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Introduction to Relativistic and the Concept of

Gron Tudor Jones CERN HST2014 University of Birmingham Introduction to relativistic and the concept of mass

Mass is one of the most fundamental concepts in . When a new particle is discovered (e.g. the Higgs boson), the first question will ask is, ‘What is its mass?’

Classical physics (v << c) T = mv2/2 m = 2T/v2

Knowing any 2 of T, p and v, p = mv m = p/v one can calculate m.

2 T = p2/2m m = p /2T Same is true in relativity but we need the generalised formulae.

Before that: a brief discussion of ‘E = mc2’ Einstein’s equation: ‘E = mc2’

2 2 2 2 E0 = m c E = m c E0 = m0 c E = m0 c

where c = of light in vacuo

E = total of free body

E0 = rest energy of free body

m0 = rest mass

m = mass

Q1: Which equation most rationally follows from and expresses one of its main consequences and predictions? Q2: Which of these equations was first written by Einstein and was considered by him a consequence of special relativity? 2 The correct answer to both questions is: E0 = mc

(Poll carried out by Lev Okun among professional physicists in 1980s showed that the majority preferred 2 or 3 as the answer to both questions.)

‘This choice is caused by the confusing terminology widely used in the popular science literature and in many textbooks. According to this terminology a body at rest has a proper mass or rest mass m0, whereas a body moving with speed v has a relativistic mass or mass m, given by

E m0 m  2  c v2 1 c2

‘ … this terminology had some historical justification at the start of our century, but it has no justification today.

‘Today, particle physicists only use the term mass. According to this rational terminology the terms rest mass and relativistic mass are redundant and misleading.

call the other mass mass other the call 0.’ subscript a with it mark to and rest mass rest

‘As soon as you reject the the reject you as soon ‘As to need no is there relativistic mass relativistic

on the reference frame. reference the on

There is only one mass in physics, physics, in mass one only is There depend not does which m,

Letter from Albert Einstein to Lincoln Barnett, 19 June 1948

E m0 It is not good to introduce the concept of mass m  2  of a c v2 1 2 moving body for which no clear definition can be given. c

It is better to introduce no other mass concept than the rest mass m. Instead of introducing m, it is better to mention the expression for the and energy of a body in motion. The two fundamental equations of relativistic kinematics (Relativistic generalisations of E = p2/2m and p = mv.)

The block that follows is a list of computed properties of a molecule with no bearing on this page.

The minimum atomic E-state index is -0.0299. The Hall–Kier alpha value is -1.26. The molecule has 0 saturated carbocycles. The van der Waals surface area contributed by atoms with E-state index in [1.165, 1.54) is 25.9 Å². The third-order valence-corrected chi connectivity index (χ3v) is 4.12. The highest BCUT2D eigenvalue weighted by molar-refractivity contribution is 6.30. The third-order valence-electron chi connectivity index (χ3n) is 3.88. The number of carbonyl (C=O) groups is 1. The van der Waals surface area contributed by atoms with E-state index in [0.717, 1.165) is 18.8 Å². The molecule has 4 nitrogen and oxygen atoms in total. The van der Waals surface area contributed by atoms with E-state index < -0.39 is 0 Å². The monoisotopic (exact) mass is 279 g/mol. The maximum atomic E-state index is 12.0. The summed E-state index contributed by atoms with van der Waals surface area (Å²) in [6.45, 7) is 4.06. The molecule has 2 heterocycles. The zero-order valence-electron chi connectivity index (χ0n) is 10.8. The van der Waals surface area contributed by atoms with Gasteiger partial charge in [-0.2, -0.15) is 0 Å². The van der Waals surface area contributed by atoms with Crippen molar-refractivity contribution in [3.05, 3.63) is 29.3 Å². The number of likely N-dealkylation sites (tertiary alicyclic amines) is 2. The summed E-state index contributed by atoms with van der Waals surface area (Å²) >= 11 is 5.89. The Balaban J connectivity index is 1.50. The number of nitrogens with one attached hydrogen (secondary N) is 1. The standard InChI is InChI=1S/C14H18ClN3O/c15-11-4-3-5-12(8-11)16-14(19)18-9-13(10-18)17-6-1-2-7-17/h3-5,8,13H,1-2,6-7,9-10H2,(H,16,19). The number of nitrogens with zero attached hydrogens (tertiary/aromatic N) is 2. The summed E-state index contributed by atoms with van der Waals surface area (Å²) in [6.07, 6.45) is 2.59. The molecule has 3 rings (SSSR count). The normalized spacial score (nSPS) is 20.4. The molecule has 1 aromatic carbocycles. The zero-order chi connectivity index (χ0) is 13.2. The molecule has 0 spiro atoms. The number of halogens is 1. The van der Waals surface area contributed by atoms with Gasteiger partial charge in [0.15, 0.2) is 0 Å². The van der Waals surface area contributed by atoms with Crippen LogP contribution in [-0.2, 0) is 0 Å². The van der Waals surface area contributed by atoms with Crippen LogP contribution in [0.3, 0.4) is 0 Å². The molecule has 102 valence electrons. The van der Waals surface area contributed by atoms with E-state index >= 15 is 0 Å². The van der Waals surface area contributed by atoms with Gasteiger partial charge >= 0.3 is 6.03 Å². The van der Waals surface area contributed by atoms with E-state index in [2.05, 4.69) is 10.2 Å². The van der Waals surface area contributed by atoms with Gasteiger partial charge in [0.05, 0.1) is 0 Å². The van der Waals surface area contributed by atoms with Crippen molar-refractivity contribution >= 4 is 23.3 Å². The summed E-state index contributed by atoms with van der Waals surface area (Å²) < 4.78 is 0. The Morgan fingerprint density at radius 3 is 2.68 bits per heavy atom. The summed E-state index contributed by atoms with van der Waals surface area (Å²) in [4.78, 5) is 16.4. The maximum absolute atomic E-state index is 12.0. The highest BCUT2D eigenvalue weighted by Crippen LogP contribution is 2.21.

Conservation of energy and momentum are close to the heart of physics. Discuss how they are related to 2 deep symmetries of nature.

All this is looked after in special relativity if we define energy and momentum as follows:

E E2 = p2c2 + m2c4 and p = v c2

where E = total energy p = momentum v = velocity m = ordinary mass as in Newtonian mechanics

Next: hope to persuade you to accept these equations. 2 * E0 = mc Consider E2 – p2c2 = m2c4 . For the situation when the particle is at

rest (v = o), the energy E is the rest energy E0 and p = 0.

2 So, E0 = mc

* Show that, for v<

E Firstly, when v << c, p  v 0 = v m. Also, c 2 E = (p2c2 + m2c4)1/2 = mc2 (1 + p2c2/m2c4)1/2 = mc2 (1 + p2c2/2m2c4 + … )

For v<

vE v p2c2 vp If m=0, then p    v = c c2 c2 c  Such bodies have no rest frame; they always move with the .

Also m = 0  E = pc Massless bodies have no rest energy, just KE. (e.g. .)

Our two expressions for p and E describe the kinematics of a free body for all from 0 to c; and also 2 E0 = mc follows from them.

Back-up slides on relativistic kinematics

2 1 2  v   2Ek  mv  Ek       2  c   mc2  NEWTONIAN

E 2v2 E 2  p2c2  m2c4  c2  m2c4 c4

2 2 v2  mc2  v2  mc2   1   1  2  2  2  2  c  E  c  Ek  mc  RELATIVISTIC

Speed and for Relativistic Electrons by William Bertozzi (American Journal of Physics 32 (1964) 551-555) Speed of 7 TeV proton

v2 m2c4 Substitute p = vE/c2 into E2 = p2c2 + m2c4 to get 1  c2 E 2

For E = 7000 GeV proton (mc2 = 0.938 GeV) E=pc (approx); i.e. speed is exceedingly close to c.

So (1 – v2/c2) = (1 - v/c)(1 + v/c) = 2(1 – v/c) to high accuracy

Hence (1-v/c) = (mc2)2/2E2 = 0.9382/(2 x 70002) = 0.9 x 10-8

And v = 0.999999991c Invariant (‘effective’) mass of two

E1,p1 A

E2,p2

2 4 2 2 4 m12 c = (E1 + E2) - (p1 + p2) c

2 2 2 2 2 2 2 = E1 + E2 + 2E1E2 – p1 c – p2 c - 2p1p2 c

Now, for photons, E = pc, so E2 – p2c2 = 0, and

2 4 2 m12 c = 2p1 p2 c (1 – cos A)

Consider A = 0 and A = 180o